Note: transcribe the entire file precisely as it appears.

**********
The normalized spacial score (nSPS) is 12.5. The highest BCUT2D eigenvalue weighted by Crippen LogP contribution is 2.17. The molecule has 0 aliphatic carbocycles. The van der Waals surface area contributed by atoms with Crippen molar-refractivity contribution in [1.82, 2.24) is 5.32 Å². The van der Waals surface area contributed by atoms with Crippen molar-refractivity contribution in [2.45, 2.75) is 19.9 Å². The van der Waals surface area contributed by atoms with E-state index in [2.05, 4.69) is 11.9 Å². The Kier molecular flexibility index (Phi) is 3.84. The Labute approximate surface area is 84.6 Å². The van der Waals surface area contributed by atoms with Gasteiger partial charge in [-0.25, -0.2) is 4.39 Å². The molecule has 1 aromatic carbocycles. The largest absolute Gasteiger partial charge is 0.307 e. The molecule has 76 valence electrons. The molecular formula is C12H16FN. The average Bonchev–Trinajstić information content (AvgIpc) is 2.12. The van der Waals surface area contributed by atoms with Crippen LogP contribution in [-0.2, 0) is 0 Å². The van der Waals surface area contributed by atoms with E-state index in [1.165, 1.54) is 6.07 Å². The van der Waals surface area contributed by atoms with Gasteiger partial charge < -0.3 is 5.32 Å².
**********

The normalized spacial score (nSPS) is 12.5. The highest BCUT2D eigenvalue weighted by Crippen LogP contribution is 2.17. The molecule has 0 aliphatic carbocycles. The van der Waals surface area contributed by atoms with Crippen molar-refractivity contribution in [1.82, 2.24) is 5.32 Å². The van der Waals surface area contributed by atoms with Crippen molar-refractivity contribution in [2.45, 2.75) is 19.9 Å². The van der Waals surface area contributed by atoms with E-state index in [2.05, 4.69) is 11.9 Å². The Kier molecular flexibility index (Phi) is 3.84. The Labute approximate surface area is 84.6 Å². The van der Waals surface area contributed by atoms with Gasteiger partial charge in [-0.25, -0.2) is 4.39 Å². The molecule has 1 aromatic carbocycles. The largest absolute Gasteiger partial charge is 0.307 e. The molecule has 76 valence electrons. The molecular formula is C12H16FN. The average Bonchev–Trinajstić information content (AvgIpc) is 2.12. The van der Waals surface area contributed by atoms with Crippen LogP contribution in [-0.2, 0) is 0 Å². The van der Waals surface area contributed by atoms with E-state index in [1.165, 1.54) is 6.07 Å². The van der Waals surface area contributed by atoms with Gasteiger partial charge < -0.3 is 5.32 Å².